At times, it felt like SNL40 wanted to acknowledge its deeper problems without saying it. Weekend Update was an all-girls affair (save for the requisite Stefon callback towards the end), bringing back Tina Fey, Amy Poehler, and Jane Curtin and supported by Emma Stone and Melissa McCarthy paying tribute to Gilda Radner and Chris Farley, respectively (meanwhile, I can’t recall seeing current hosts Colin Jost or Michael Che at all last night, except in archival footage). Weekend Update has long been an anchor for SNL, typically coming in at the halfway point after the first musical guest and before the less polished, more experimental sketches. At its best, Weekend Update is a platform for skewering politicians — so much so that in 2008 it spun out several Thursday-night specials. At its worse, the jokes are softball zingers. It remains to be seen if Weekend Update, which is still figuring itself out in a post-Seth Meyers era, can shape up in time for the 2016 presidential election.

But no show has shown the ability to turn itself around more times than SNL. I'm not going to dwell on the "SNL-is-an-institution" argument, but I will point out that TV ratings are still strong, and it’s slowly but surely learning to embrace the internet (its YouTube channel debuted just last year — almost a decade after an upload of SNL’s "Lazy Sunday" sketch brought attention to the platform, before being taken down by NBC — and is gaining traction). It's really easy to hate on SNL, a show that's unabashedly left-leaning and New York-centric. A show that's been around so long, large swaths of people never knew a time without it. Love it or hate it, SNL is still smart business for NBC — it’s not going anywhere.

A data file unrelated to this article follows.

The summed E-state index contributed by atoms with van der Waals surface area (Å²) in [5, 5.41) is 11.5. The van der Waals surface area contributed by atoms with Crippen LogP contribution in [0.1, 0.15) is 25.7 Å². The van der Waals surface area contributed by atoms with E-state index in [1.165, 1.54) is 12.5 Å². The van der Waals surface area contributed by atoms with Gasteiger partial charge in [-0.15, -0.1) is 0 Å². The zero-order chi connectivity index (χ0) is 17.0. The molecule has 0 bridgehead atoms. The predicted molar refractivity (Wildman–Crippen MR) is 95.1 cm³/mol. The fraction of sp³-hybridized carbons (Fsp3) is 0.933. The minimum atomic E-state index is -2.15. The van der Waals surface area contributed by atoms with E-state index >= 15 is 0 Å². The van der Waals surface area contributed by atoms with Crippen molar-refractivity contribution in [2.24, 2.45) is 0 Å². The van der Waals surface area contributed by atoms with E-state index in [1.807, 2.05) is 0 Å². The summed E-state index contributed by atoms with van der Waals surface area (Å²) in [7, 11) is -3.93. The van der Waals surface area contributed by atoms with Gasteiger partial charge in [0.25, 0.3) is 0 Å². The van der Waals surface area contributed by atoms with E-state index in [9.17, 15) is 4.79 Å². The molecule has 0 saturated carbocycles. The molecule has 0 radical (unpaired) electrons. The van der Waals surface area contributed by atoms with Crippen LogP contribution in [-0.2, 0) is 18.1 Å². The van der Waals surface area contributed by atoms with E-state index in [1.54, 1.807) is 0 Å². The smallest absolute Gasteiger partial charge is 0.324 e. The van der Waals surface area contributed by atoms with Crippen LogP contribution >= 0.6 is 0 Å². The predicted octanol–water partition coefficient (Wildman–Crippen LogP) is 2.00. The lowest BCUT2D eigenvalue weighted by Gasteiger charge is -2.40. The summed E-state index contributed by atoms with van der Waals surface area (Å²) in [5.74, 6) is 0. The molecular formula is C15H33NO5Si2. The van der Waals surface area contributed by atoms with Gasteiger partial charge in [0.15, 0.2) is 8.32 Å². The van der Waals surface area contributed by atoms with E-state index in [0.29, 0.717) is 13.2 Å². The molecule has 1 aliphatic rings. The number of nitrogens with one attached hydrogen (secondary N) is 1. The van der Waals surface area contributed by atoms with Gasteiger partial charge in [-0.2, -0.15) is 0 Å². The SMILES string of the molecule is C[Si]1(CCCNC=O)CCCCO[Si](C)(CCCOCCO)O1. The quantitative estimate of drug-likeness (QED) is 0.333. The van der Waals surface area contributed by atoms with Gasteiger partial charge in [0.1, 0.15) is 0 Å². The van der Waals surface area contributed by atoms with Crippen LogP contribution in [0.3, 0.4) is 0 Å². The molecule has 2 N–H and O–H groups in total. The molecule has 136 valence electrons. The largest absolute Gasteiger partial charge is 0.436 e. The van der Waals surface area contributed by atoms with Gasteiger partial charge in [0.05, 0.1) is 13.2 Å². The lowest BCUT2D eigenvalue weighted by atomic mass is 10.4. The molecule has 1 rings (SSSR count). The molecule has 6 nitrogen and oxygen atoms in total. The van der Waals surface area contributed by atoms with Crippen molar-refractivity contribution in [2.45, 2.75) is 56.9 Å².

And that’s the last remnant of Saturday Night Live’s pseudo-punk-rock roots: It doesn’t care what anyone thinks. Long ago, SNL was billed as a counterculture show starring the Not-Ready-For-Primetime players, but now it’s a thing that gets red carpet treatment hosted by Matt Lauer. The big point of SNL40 wasn't to say that it's the funniest or most poignant sketch show — it's not, and SNL knows it. With its relentless production schedule, duds are bound to happen. (As creator Lorne Michaels famously put it, "We don't go on because we're ready, we go on because it's 11:30.") But even its most-criticized seasons have enough bright spots and stand-out moments that SNL can package a "best of season X" collection and have it look really good. (That's SNL's real brilliance: packaging innumerable "best of season" / "best of actor" / "best of decade" collections that cherry picks the best and ignores everything else).

SNL40 was indulgent, indulgent, indulgent — an extreme Rorschach test. For those who love the show (myself included), it was a treat to watch. For those who hate the show and what it represents, it must’ve been painful to try and read Twitter last night. SNL40 was a power play — a reminder how even now, the biggest stars in comedy still filter through the halls of Studio 8H. Much of the humor leaned on a cache of callbacks, but those jokes still landed.

Now that it’s over, the writers, performers, and entire crew go back to their rushed schedules of writing, rehearsing, and producing a 90-minute show around 50 Shades of Grey star Dakota Johnson that’ll be broadcasted live a little under two weeks from now. It won't be the best thing you see all week, but there's a good chance some portion of it will live on for years to come as "that one funny thing." And that’s enough. When you’re able to package 40 years of "one funny things," that’s a legacy.